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Thames Water consults customers over drinking recycled sewage

Using recycled sewage as drinking water; transferring water from the North; or building a new reservoir are three schemes being considered by Thames Water in a bid to overcome future shortages.

The company is seeking feedback from customers on the long-term proposals as part of an eight-week consultation on all aspects of its service. The results of the consultation, which ends on June 26, will inform Thames Water's five-year and 25-year business plans to be submitted to regulator Ofwat this December.

Thames Water is forecasting a growing deficit in its region, increasing from a predicted 2% (or 125Ml/d) by 2015 to 16% by 2040 – equivalent to a gap of 367Ml/d, or the daily needs of more than 2.2 million customers. It added that water resources in the South-east are seriously stretched, with all available sources of fresh water for drinking already in use. To source brand-new water for every customer “is totally unsustainable and completely impossible”.

Thames Water said: “By 2040 the number of people we supply is expected to rise from nine million today to 10.4 million. We can bridge the projected gap for the next five to ten years through a further reduction in leakage, installing many more meters and encouraging the wise use of water.

"However, after 2025 we are likely to require a major new source of water. On the basis of what we know now this would be either a large new reservoir, or a major water transfer scheme from elsewhere in the country, or significant re-use of wastewater.

"The purpose of the consultation is to explain the pros and cons of all these options to our customers and seek their views.”

One treatment option that Thames Water is considering is reverse osmosis, an intensive cleaning and filtering process that forces water through very fine membranes at high pressure, removing the need to add chemicals. The treated water is then re-mineralised and purified, ensuring it is safe to drink, before putting it into our supply network.

Thames Water's plan for 2015 to 2020 includes:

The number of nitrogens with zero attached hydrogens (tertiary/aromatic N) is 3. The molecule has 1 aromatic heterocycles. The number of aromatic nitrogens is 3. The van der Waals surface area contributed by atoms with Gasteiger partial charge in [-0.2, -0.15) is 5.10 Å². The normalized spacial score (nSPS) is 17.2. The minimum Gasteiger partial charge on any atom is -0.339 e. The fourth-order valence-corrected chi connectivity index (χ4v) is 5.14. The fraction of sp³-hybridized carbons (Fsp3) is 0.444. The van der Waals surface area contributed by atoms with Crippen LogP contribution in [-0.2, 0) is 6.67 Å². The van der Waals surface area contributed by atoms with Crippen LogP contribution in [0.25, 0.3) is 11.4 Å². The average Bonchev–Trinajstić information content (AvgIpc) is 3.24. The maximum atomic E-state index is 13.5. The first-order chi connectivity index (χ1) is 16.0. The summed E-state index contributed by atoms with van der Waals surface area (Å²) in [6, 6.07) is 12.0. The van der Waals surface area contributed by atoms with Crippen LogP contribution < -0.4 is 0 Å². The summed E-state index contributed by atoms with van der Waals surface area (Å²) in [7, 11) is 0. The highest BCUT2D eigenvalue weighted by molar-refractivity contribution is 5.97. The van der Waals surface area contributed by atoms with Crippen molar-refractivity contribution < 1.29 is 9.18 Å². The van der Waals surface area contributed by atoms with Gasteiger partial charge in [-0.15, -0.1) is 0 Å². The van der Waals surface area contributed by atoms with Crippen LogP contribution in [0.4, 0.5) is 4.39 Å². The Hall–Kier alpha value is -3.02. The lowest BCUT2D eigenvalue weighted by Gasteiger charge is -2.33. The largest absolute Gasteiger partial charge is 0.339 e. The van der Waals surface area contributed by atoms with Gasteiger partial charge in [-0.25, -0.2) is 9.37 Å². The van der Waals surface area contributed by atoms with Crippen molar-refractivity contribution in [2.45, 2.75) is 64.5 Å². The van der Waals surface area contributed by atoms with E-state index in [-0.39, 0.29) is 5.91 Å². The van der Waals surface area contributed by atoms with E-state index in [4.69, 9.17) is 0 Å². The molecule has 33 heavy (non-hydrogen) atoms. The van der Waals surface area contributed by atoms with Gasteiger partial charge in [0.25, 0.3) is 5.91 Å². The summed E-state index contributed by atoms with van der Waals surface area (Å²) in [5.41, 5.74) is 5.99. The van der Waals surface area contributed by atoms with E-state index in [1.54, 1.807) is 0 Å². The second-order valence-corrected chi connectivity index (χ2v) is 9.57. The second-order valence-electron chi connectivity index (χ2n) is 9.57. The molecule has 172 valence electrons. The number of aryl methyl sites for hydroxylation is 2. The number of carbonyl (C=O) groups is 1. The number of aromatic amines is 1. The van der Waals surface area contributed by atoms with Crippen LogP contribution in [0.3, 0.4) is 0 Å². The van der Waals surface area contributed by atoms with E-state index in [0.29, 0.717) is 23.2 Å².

• Reducing leakage from around 665Ml/d to 620Ml/d, including replacing 372 miles of worn-out water mains. This builds on the 1,600 miles of pipework replaced in the past decade, cutting leakage by a third to its lowest-ever level and enabling the company to hit seven consecutive annual leakage-reduction targets
  • Installing 500,000 water meters, increasing the proportion of homes with a meter from 30% to 56%
  • Striving to achieve 100% compliance with stringent UK and European drinking water quality standards
  • Encouraging and assisting customers to use water wisely, reducing the average amount each person uses per day from 161 litres to 153 litres
  • Meeting all project milestones for the Thames Tideway Tunnel, due for completion in 2023
  • Aiming for treated effluent to be 100% compliant with licence conditions at our sewage works
  • Removing 2,100 homes from the risk of sewer flooding
  • Aiming to meet government targets to reduce carbon emissions to 34% below Thames Water's 1990 level
  • Introducing a social tariff to help households who most struggle to pay
  • Improving IT systems to enable online account management.

Author: Maureen Gaines, Editor, WET News Find on Google+
Topic: Leaks & bursts , Treatment , Drinking water quality , Water resources
Tags: sewage treatment , drinking water quality , Thames Water


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